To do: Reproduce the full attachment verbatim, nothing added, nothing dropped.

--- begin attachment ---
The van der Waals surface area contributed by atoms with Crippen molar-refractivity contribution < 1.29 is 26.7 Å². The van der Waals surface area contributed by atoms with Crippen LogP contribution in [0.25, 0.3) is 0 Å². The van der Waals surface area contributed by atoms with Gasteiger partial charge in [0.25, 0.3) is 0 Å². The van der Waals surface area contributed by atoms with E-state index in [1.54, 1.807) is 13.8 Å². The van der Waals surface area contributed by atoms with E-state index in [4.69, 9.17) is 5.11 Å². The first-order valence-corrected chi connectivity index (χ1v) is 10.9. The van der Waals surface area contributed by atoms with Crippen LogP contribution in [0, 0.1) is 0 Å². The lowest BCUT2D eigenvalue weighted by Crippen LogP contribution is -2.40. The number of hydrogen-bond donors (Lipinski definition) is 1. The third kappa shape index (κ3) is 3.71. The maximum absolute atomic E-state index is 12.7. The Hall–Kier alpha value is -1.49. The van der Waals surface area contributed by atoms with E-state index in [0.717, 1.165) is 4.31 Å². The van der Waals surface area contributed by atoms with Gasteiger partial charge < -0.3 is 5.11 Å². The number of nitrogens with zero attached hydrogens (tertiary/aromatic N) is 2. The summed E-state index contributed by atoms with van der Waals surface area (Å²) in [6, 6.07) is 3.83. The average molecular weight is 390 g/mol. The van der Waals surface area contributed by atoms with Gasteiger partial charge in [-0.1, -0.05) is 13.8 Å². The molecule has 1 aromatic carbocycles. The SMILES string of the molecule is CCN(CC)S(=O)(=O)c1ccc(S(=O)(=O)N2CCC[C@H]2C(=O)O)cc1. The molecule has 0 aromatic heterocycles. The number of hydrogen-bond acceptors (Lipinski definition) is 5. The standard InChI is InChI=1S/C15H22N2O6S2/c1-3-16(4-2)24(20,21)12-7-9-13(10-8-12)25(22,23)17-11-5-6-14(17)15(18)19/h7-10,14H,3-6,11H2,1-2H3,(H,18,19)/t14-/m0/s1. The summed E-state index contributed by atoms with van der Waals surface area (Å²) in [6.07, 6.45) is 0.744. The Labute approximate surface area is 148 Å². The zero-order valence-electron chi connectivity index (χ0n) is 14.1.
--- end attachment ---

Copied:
The van der Waals surface area contributed by atoms with Crippen molar-refractivity contribution < 1.29 is 26.7 Å². The van der Waals surface area contributed by atoms with Crippen LogP contribution in [0.25, 0.3) is 0 Å². The van der Waals surface area contributed by atoms with Gasteiger partial charge in [0.25, 0.3) is 0 Å². The van der Waals surface area contributed by atoms with E-state index in [1.54, 1.807) is 13.8 Å². The van der Waals surface area contributed by atoms with E-state index in [4.69, 9.17) is 5.11 Å². The first-order valence-corrected chi connectivity index (χ1v) is 10.9. The van der Waals surface area contributed by atoms with Crippen LogP contribution in [0, 0.1) is 0 Å². The lowest BCUT2D eigenvalue weighted by Crippen LogP contribution is -2.40. The number of hydrogen-bond donors (Lipinski definition) is 1. The third kappa shape index (κ3) is 3.71. The maximum absolute atomic E-state index is 12.7. The Hall–Kier alpha value is -1.49. The van der Waals surface area contributed by atoms with E-state index in [0.717, 1.165) is 4.31 Å². The van der Waals surface area contributed by atoms with Gasteiger partial charge < -0.3 is 5.11 Å². The number of nitrogens with zero attached hydrogens (tertiary/aromatic N) is 2. The summed E-state index contributed by atoms with van der Waals surface area (Å²) in [6, 6.07) is 3.83. The average molecular weight is 390 g/mol. The van der Waals surface area contributed by atoms with Gasteiger partial charge in [-0.1, -0.05) is 13.8 Å². The molecule has 1 aromatic carbocycles. The SMILES string of the molecule is CCN(CC)S(=O)(=O)c1ccc(S(=O)(=O)N2CCC[C@H]2C(=O)O)cc1. The molecule has 0 aromatic heterocycles. The number of hydrogen-bond acceptors (Lipinski definition) is 5. The standard InChI is InChI=1S/C15H22N2O6S2/c1-3-16(4-2)24(20,21)12-7-9-13(10-8-12)25(22,23)17-11-5-6-14(17)15(18)19/h7-10,14H,3-6,11H2,1-2H3,(H,18,19)/t14-/m0/s1. The summed E-state index contributed by atoms with van der Waals surface area (Å²) in [6.07, 6.45) is 0.744. The Labute approximate surface area is 148 Å². The zero-order valence-electron chi connectivity index (χ0n) is 14.1.